Through Her Eyes: Mercy
For Mercy, freezing her eggs was just a way of extending her fertility’s lifetime. Originally from Nairobi, Kenya, Mercy is the one in her family who chose the less traditional path of career, travel, and working in finance before starting a family. She loves where she is in her life and has no regrets. She finds her career in financing exciting and challenging, and while she knows that her biological clock is ticking, she isn’t ready to start a family right now.
Mercy approached researching egg freezing with the same diligence that she brings to her job. She researched not just specific fertility clinics, but also the specific doctors (reproductive endocrinologists) and their histories, reputations, and successes. All her research eventually brought her to Trellis.
While she was impressed with the doctors, she also had other considerations. “I have an aversion to hospitals.” For something so personal, clinics felt so — clinical. The studio space was absolutely a plus for her,
“For such an involved process, it felt very doable because the Trellis environment is very zen.”
Still, her aversion to hospitals and all things medical was something she had to face when it came time to freeze her eggs. The daily injections were a looming fear that she feared she couldn’t handle. In preparation, she worked with the Trellis nurse, practiced the injections on a mold, and then went home and put herself to the test. “Day one I was like ‘Oh my god’. Day one was really really tough… Day 3 was just like a breeze.”
Throughout the process, Mercy relied on her support systems including the one Trellis provided.
“They assigned a fertility coordinator, to call and talk to me. Having that support system made a difference…I felt like everyone was super helpful from figuring out the financing, nutrition, exercise, and if I had the right lifestyle that’s going to encourage positive results.”
Trellis: What is your favorite “self-care” routine?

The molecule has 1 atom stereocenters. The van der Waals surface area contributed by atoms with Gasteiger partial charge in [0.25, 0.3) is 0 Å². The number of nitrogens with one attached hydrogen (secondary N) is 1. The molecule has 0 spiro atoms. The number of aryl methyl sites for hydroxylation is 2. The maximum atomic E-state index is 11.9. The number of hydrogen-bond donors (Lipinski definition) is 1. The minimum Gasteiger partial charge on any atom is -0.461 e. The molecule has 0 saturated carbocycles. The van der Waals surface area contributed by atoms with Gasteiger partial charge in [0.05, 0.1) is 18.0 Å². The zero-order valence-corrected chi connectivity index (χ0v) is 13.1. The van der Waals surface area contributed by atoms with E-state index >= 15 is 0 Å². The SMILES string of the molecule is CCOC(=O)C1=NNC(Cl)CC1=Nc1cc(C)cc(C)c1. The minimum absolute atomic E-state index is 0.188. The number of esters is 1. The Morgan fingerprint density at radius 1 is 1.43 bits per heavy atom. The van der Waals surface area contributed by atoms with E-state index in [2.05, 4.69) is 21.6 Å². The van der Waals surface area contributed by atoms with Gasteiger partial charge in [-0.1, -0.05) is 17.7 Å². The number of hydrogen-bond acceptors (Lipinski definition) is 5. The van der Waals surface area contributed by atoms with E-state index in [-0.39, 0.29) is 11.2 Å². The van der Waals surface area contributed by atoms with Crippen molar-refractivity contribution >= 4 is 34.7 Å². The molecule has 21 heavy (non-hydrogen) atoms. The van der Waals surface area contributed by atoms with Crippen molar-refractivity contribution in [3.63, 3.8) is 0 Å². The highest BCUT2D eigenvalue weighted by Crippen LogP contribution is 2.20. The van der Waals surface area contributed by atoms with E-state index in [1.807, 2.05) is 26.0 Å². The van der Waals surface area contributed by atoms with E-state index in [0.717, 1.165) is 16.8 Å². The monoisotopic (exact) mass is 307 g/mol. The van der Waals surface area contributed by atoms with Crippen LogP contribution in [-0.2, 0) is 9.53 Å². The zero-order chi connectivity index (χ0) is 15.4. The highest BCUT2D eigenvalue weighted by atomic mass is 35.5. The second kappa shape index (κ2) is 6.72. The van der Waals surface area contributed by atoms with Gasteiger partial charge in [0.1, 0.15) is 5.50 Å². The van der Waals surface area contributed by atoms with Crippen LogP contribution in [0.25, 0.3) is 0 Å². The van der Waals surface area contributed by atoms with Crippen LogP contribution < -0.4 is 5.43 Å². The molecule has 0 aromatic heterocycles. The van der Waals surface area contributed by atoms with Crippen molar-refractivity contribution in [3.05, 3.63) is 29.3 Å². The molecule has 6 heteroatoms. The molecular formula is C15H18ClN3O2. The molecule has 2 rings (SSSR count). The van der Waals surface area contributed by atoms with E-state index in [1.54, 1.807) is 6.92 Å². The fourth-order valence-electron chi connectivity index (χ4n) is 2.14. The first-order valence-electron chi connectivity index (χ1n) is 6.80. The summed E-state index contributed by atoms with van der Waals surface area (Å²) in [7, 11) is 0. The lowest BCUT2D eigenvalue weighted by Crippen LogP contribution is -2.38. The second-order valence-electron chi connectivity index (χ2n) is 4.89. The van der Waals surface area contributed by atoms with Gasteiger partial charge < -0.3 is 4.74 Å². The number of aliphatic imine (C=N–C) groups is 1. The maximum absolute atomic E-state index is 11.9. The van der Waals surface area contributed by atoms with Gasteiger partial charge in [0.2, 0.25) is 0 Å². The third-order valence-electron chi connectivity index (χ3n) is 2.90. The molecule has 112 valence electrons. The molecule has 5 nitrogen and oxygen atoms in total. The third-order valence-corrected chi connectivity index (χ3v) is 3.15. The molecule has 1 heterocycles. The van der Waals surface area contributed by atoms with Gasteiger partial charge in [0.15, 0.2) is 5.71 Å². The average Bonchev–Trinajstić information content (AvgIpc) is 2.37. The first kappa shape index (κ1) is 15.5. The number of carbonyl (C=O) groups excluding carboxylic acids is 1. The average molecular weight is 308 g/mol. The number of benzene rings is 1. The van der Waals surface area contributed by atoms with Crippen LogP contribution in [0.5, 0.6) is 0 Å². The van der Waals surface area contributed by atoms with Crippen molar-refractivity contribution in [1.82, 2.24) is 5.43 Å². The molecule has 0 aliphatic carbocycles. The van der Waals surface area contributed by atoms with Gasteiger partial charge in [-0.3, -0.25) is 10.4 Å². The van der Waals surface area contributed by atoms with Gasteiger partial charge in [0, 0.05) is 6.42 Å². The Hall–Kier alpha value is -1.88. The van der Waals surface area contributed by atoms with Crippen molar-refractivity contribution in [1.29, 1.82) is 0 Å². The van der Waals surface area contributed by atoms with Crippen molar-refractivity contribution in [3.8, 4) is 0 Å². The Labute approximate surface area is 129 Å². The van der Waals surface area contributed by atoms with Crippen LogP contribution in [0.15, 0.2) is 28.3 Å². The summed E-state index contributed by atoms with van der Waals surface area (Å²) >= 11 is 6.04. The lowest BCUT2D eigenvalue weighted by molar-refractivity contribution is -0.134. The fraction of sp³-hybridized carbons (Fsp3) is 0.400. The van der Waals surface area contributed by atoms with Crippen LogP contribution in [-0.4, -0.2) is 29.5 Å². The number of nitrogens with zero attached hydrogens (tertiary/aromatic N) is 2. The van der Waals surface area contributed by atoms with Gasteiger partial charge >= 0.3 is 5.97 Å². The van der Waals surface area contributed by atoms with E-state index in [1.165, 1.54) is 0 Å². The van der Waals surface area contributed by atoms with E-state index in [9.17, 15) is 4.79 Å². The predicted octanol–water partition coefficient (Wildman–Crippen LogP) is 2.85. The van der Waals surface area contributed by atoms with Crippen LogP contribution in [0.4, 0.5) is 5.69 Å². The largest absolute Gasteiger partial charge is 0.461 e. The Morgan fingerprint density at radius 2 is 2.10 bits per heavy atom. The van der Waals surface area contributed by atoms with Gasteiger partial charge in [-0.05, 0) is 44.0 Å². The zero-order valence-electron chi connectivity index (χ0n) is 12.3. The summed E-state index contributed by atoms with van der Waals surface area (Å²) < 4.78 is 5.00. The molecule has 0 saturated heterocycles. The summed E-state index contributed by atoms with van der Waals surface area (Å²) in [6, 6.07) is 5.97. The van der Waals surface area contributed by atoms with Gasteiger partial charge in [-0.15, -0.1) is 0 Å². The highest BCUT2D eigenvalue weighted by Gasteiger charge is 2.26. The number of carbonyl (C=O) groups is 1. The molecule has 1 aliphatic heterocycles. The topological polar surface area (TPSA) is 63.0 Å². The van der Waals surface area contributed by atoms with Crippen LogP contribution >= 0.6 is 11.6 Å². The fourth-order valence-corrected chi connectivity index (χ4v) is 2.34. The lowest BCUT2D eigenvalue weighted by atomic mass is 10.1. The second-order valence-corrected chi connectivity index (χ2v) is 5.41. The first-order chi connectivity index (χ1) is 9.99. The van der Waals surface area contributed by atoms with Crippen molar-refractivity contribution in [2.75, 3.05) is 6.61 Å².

Mercy: Meditation. I travel a lot. And I’ll do a lot of solo travel. I’ll go someplace and just enjoy nature and do nothing. Beacon, NY. Places like Nantucket. I have a meditation app & a gratitude journal.
Trellis: What’s a day in the life like for you?
Mercy: Read the news, come to the office, if I have an active investment I’ll meet with the company and the lawyers. Right now I just concluded a mentorship with Girls Who Code (an organization who works to close the gender gap in technology). After work, I’ll be with my significant other, my friends, or just go home and make a nice meal.
Trellis: How do you spend your free time?
Mercy: What’s ‘free time?’ I’m getting better at making time for myself. I enjoy reading fiction. Lately I’ve been reading a lot of African literature that’s coming out. Behold the Dreamers, Children of Blood and Bone by Tomi Adeyemi, it’s more fantasy than fiction.
Trellis: Why was it important to you to freeze your eggs?
Mercy: I was at a point in my life where I felt I needed to explore some more. Fertility has a lifetime. I wanted to have the options to still have kids.
Trellis: What’s your own little nugget of advice for women interested in pursuing egg freezing?
Mercy: In my head, I’ve always been very young. Unfortunately the age you “feel”, isn’t what your body actually is. Even if you’re living your best life, know your status. Ask for more tests.
Trellis: What’s the best advice you’ve received?
Mercy: It was from one of my friends at Friendsgiving four years ago. She had done the fertility blood test and found her AMH numbers were low. Her regret was not freezing her eggs earlier and she just told me “the sooner the better”. Egg freezing can be for any woman, it doesn’t matter what you’re doing. It’s creating options for yourself.
As a modern woman, “biological clock” unfortunately does exist and as of now, there is no way of extending that clock. It’s important to know that the clock exists and there’s something you can do about it.
Trellis: Any life lessons you took from the egg freezing process?
Mercy: The whole process was very emotional. I had to do a lot of soul searching. That first day of mixing that medicine I started crying. After they finished and I had the retrieval it was a very cathartic experience. Do soul searching and figure out what you really want out of life. I’m very lucky that I have friends who have gone through this process. Egg freezing is still somewhat considered taboo. The more of us that do this and talk about it, more people will know.